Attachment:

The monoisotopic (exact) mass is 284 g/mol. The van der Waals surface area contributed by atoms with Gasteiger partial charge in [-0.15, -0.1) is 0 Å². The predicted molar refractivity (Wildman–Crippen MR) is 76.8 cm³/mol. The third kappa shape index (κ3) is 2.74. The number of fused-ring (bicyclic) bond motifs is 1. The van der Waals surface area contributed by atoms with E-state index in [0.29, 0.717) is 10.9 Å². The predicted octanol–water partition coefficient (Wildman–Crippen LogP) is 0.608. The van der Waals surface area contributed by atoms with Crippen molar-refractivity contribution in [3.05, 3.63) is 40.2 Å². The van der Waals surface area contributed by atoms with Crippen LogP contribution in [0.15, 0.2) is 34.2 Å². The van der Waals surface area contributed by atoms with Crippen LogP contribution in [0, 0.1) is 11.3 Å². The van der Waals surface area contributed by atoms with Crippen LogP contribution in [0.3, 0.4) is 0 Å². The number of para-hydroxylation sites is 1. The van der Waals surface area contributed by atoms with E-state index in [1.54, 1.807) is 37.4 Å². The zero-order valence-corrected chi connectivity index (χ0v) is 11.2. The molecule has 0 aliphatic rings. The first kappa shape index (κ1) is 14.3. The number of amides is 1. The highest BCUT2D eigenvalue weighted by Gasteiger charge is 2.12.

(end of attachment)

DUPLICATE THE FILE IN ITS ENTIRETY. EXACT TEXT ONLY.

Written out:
The monoisotopic (exact) mass is 284 g/mol. The van der Waals surface area contributed by atoms with Gasteiger partial charge in [-0.15, -0.1) is 0 Å². The predicted molar refractivity (Wildman–Crippen MR) is 76.8 cm³/mol. The third kappa shape index (κ3) is 2.74. The number of fused-ring (bicyclic) bond motifs is 1. The van der Waals surface area contributed by atoms with E-state index in [0.29, 0.717) is 10.9 Å². The predicted octanol–water partition coefficient (Wildman–Crippen LogP) is 0.608. The van der Waals surface area contributed by atoms with Crippen molar-refractivity contribution in [3.05, 3.63) is 40.2 Å². The van der Waals surface area contributed by atoms with Crippen LogP contribution in [0.15, 0.2) is 34.2 Å². The van der Waals surface area contributed by atoms with Crippen LogP contribution in [0, 0.1) is 11.3 Å². The van der Waals surface area contributed by atoms with Crippen LogP contribution in [0.3, 0.4) is 0 Å². The number of para-hydroxylation sites is 1. The van der Waals surface area contributed by atoms with E-state index in [1.54, 1.807) is 37.4 Å². The zero-order valence-corrected chi connectivity index (χ0v) is 11.2. The molecule has 0 aliphatic rings. The first kappa shape index (κ1) is 14.3. The number of amides is 1. The highest BCUT2D eigenvalue weighted by Gasteiger charge is 2.12.